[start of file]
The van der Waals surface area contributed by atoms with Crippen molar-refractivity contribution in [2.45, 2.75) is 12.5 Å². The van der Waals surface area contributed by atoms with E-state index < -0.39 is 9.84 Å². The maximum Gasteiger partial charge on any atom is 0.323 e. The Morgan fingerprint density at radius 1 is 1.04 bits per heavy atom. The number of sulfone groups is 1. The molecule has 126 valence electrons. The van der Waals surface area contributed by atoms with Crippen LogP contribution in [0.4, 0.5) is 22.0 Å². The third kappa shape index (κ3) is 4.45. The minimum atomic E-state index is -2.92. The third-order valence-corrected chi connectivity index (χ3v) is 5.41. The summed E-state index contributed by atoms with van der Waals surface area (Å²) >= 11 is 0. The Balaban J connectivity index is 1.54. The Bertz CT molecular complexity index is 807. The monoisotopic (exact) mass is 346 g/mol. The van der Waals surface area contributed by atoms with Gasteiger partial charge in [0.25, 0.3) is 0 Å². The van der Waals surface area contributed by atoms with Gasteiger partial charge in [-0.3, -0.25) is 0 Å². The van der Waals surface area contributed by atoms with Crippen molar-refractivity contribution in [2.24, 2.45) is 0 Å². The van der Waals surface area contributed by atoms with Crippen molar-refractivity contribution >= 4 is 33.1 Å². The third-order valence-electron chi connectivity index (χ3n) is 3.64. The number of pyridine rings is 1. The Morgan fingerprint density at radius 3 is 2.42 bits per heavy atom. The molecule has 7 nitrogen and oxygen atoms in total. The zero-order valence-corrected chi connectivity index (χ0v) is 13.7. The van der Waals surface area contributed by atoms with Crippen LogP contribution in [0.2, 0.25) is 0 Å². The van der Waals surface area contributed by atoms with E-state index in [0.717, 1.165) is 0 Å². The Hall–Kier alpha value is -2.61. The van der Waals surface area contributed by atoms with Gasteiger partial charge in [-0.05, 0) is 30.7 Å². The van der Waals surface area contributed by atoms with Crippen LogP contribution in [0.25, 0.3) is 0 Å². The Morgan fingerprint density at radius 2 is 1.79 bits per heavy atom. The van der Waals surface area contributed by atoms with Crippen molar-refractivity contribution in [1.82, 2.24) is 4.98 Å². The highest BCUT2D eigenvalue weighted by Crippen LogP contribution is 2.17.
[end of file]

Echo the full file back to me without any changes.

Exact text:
The van der Waals surface area contributed by atoms with Crippen molar-refractivity contribution in [2.45, 2.75) is 12.5 Å². The van der Waals surface area contributed by atoms with E-state index < -0.39 is 9.84 Å². The maximum Gasteiger partial charge on any atom is 0.323 e. The Morgan fingerprint density at radius 1 is 1.04 bits per heavy atom. The number of sulfone groups is 1. The molecule has 126 valence electrons. The van der Waals surface area contributed by atoms with Crippen LogP contribution in [0.4, 0.5) is 22.0 Å². The third kappa shape index (κ3) is 4.45. The minimum atomic E-state index is -2.92. The third-order valence-corrected chi connectivity index (χ3v) is 5.41. The summed E-state index contributed by atoms with van der Waals surface area (Å²) >= 11 is 0. The Balaban J connectivity index is 1.54. The Bertz CT molecular complexity index is 807. The monoisotopic (exact) mass is 346 g/mol. The van der Waals surface area contributed by atoms with Gasteiger partial charge in [0.25, 0.3) is 0 Å². The van der Waals surface area contributed by atoms with Gasteiger partial charge in [-0.3, -0.25) is 0 Å². The van der Waals surface area contributed by atoms with Crippen molar-refractivity contribution in [2.24, 2.45) is 0 Å². The van der Waals surface area contributed by atoms with Crippen molar-refractivity contribution >= 4 is 33.1 Å². The third-order valence-electron chi connectivity index (χ3n) is 3.64. The number of pyridine rings is 1. The Morgan fingerprint density at radius 3 is 2.42 bits per heavy atom. The molecule has 7 nitrogen and oxygen atoms in total. The zero-order valence-corrected chi connectivity index (χ0v) is 13.7. The van der Waals surface area contributed by atoms with Crippen LogP contribution in [0.2, 0.25) is 0 Å². The van der Waals surface area contributed by atoms with E-state index in [0.717, 1.165) is 0 Å². The Hall–Kier alpha value is -2.61. The van der Waals surface area contributed by atoms with Gasteiger partial charge in [-0.05, 0) is 30.7 Å². The van der Waals surface area contributed by atoms with Crippen LogP contribution in [0.25, 0.3) is 0 Å². The Morgan fingerprint density at radius 2 is 1.79 bits per heavy atom. The van der Waals surface area contributed by atoms with Crippen molar-refractivity contribution in [1.82, 2.24) is 4.98 Å². The highest BCUT2D eigenvalue weighted by Crippen LogP contribution is 2.17.